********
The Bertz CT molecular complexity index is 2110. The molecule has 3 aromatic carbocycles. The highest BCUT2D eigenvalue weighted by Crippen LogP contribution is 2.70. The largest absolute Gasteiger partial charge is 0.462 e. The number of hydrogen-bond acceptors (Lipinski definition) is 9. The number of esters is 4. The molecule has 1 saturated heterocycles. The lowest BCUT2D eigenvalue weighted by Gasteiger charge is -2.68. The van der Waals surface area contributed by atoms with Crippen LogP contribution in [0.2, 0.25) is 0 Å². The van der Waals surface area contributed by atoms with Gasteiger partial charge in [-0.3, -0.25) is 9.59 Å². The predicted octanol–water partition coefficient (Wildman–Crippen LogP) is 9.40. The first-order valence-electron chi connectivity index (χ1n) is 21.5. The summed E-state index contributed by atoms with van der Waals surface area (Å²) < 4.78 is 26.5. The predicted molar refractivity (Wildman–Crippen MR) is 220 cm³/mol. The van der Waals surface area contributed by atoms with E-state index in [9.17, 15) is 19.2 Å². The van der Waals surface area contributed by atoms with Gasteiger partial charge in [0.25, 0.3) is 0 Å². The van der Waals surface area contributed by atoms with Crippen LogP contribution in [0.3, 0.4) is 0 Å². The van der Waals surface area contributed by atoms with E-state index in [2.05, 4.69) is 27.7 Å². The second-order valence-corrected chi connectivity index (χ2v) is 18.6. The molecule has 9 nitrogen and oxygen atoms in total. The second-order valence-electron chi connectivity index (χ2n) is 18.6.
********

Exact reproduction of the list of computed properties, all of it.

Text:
The Bertz CT molecular complexity index is 2110. The molecule has 3 aromatic carbocycles. The highest BCUT2D eigenvalue weighted by Crippen LogP contribution is 2.70. The largest absolute Gasteiger partial charge is 0.462 e. The number of hydrogen-bond acceptors (Lipinski definition) is 9. The number of esters is 4. The molecule has 1 saturated heterocycles. The lowest BCUT2D eigenvalue weighted by Gasteiger charge is -2.68. The van der Waals surface area contributed by atoms with Crippen LogP contribution in [0.2, 0.25) is 0 Å². The van der Waals surface area contributed by atoms with Gasteiger partial charge in [-0.3, -0.25) is 9.59 Å². The predicted octanol–water partition coefficient (Wildman–Crippen LogP) is 9.40. The first-order valence-electron chi connectivity index (χ1n) is 21.5. The summed E-state index contributed by atoms with van der Waals surface area (Å²) < 4.78 is 26.5. The predicted molar refractivity (Wildman–Crippen MR) is 220 cm³/mol. The van der Waals surface area contributed by atoms with E-state index in [9.17, 15) is 19.2 Å². The van der Waals surface area contributed by atoms with Gasteiger partial charge in [0.25, 0.3) is 0 Å². The van der Waals surface area contributed by atoms with Crippen LogP contribution in [0.3, 0.4) is 0 Å². The van der Waals surface area contributed by atoms with E-state index in [2.05, 4.69) is 27.7 Å². The second-order valence-corrected chi connectivity index (χ2v) is 18.6. The molecule has 9 nitrogen and oxygen atoms in total. The second-order valence-electron chi connectivity index (χ2n) is 18.6.